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Graptemys flavimaculata, 052

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Graptemys flavimaculata Cagle 1954 –
Yellow-Blotched Sawback, Yellow-Blotched Map Turtle

Will Selman1 and Robert L. Jones2

1Rockefeller Wildlife Refuge, Louisiana Department of Wildlife and Fisheries,
5476 Grand Chenier Hwy, Grand Chenier, Louisiana 70643 USA [[email protected]];
2Mississippi Department of Wildlife, Fisheries, and Parks, Mississippi Musuem of Natural Science,
2148 Riverside Drive, Jackson, Mississippi 39202 USA [[email protected]]


Summary. – The Yellow-blotched Sawback, Graptemys flavimaculata (Family Emydidae), is a small to medium-sized riverine species endemic to the Pascagoula River drainage of southeast Mississippi, USA. Sexual dimorphism is pronounced, with adult females attaining more than twice the length and ten times the mass of adult males. Although the species is locally abundant, populations are threatened by habitat destruction, collection for the pet trade, invasive species, water quality degradataion, and other human impacts. Previously listed as Endangered on the IUCN Red List, the species has recently been downlisted to Vulnerable due to improved population estimates, newly discovered localities, and improved water qualities leading to some recovered populations. It remains Threatened because of its small range, large number of potential threats, and moderately severe declines in the largest population.

Distribution. – USA. Restricted to the Pascagoula River drainage of southeastern Mississippi.

Synonymy. – Graptemys flavimaculata Cagle 1954, Graptemys oculifera flavimaculata, Malaclemys flavimaculata.

Subspecies. – None recognized.

Status. – IUCN 2011 Red List Status: Vulnerable (VU) (A2bce+4ce) (assessed 2010); CITES: Appendix III (Graptemys spp.; USA); US ESA: Threatened.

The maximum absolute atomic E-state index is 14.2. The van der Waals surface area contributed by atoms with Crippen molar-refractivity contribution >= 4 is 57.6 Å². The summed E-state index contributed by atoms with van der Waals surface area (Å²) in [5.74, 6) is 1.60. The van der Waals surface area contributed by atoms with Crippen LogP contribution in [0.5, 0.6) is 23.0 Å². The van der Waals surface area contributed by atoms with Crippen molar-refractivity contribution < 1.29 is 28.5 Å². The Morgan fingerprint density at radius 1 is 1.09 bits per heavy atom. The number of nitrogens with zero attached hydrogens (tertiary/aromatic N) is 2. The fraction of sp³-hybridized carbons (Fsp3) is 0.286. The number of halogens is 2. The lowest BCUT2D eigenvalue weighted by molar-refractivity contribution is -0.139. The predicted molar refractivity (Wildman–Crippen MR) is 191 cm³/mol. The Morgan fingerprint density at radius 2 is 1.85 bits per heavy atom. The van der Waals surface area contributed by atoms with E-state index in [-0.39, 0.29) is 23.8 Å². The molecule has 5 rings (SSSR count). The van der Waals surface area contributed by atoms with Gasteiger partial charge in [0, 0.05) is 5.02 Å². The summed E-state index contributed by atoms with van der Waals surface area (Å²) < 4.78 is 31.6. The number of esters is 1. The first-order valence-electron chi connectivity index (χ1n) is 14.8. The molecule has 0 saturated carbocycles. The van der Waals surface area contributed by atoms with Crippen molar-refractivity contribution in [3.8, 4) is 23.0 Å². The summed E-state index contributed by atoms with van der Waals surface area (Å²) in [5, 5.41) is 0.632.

Selman, W. and Jones, R.L. 2011. Graptemys flavimaculata Cagle 1954 – Yellow-Blotched Sawback, Yellow-Blotched Map Turtle. In: Rhodin, A.G.J., Pritchard, P.C.H., van Dijk, P.P., Saumure, R.A., Buhlmann, K.A., Iverson, J.B., and Mittermeier, R.A. (Eds.). Conservation Biology of Freshwater Turtles and Tortoises: A Compilation Project of the IUCN/SSC Tortoise and Freshwater Turtle Specialist Group. Chelonian Research Monographs No. 5, pp. 052.1–052.11, doi:10.3854/crm.5.052.flavimaculata.v1.2011, //iucn-tftsg.org/cbftt/.

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Adult female (left; 20.6 cm SCL, 1400 g) and adult male (right; 10.0 cm SCL, 130 g) Graptemys flavimaculata from the lower Pascagoula River (Jackson County, Mississippi). Adult females can attain twice the size and 10 times the mass of adult males.
Photo by Will Selman.



Distribution of Graptemys flavimaculata in Mississippi, USA. Red dots = museum and literature occurrence records of native populations based on Iverson (1992), plus more recent and authors’ data; green shading = projected distribution based on GIS-defined hydrologic unit compartments (HUCs) constructed around verified localities and then adding HUCs that connect known point localities in the same watershed or physiographic region, and similar habitats and elevations as verified HUCs (Buhlmann et al. 2009), and adjusted based on authors’ data. The Escatawpa River is the furthest southeastern marked locality.